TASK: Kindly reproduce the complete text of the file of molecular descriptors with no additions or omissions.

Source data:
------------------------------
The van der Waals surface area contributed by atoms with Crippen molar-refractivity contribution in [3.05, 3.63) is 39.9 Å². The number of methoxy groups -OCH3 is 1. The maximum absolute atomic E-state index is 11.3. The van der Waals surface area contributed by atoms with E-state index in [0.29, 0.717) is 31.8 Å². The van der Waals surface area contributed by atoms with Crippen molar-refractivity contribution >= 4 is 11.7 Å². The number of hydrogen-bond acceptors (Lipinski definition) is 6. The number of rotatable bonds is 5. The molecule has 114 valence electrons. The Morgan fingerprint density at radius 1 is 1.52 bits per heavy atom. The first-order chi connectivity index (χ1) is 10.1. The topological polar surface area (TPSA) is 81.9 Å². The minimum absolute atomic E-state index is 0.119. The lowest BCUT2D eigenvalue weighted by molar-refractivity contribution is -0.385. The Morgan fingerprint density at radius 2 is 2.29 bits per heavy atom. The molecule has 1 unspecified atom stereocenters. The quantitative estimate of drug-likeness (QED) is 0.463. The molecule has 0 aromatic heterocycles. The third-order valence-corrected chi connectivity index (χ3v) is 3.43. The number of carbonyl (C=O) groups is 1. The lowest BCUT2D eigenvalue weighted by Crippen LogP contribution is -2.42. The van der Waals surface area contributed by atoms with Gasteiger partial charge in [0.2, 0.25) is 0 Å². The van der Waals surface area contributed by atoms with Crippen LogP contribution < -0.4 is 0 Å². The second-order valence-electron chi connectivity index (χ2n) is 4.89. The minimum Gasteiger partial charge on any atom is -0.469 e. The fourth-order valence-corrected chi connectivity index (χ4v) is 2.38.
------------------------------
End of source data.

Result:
The van der Waals surface area contributed by atoms with Crippen molar-refractivity contribution in [3.05, 3.63) is 39.9 Å². The number of methoxy groups -OCH3 is 1. The maximum absolute atomic E-state index is 11.3. The van der Waals surface area contributed by atoms with E-state index in [0.29, 0.717) is 31.8 Å². The van der Waals surface area contributed by atoms with Crippen molar-refractivity contribution >= 4 is 11.7 Å². The number of hydrogen-bond acceptors (Lipinski definition) is 6. The number of rotatable bonds is 5. The molecule has 114 valence electrons. The Morgan fingerprint density at radius 1 is 1.52 bits per heavy atom. The first-order chi connectivity index (χ1) is 10.1. The topological polar surface area (TPSA) is 81.9 Å². The minimum absolute atomic E-state index is 0.119. The lowest BCUT2D eigenvalue weighted by molar-refractivity contribution is -0.385. The Morgan fingerprint density at radius 2 is 2.29 bits per heavy atom. The molecule has 1 unspecified atom stereocenters. The quantitative estimate of drug-likeness (QED) is 0.463. The molecule has 0 aromatic heterocycles. The third-order valence-corrected chi connectivity index (χ3v) is 3.43. The number of carbonyl (C=O) groups is 1. The lowest BCUT2D eigenvalue weighted by Crippen LogP contribution is -2.42. The van der Waals surface area contributed by atoms with Gasteiger partial charge in [0.2, 0.25) is 0 Å². The van der Waals surface area contributed by atoms with Crippen LogP contribution < -0.4 is 0 Å². The second-order valence-electron chi connectivity index (χ2n) is 4.89. The minimum Gasteiger partial charge on any atom is -0.469 e. The fourth-order valence-corrected chi connectivity index (χ4v) is 2.38.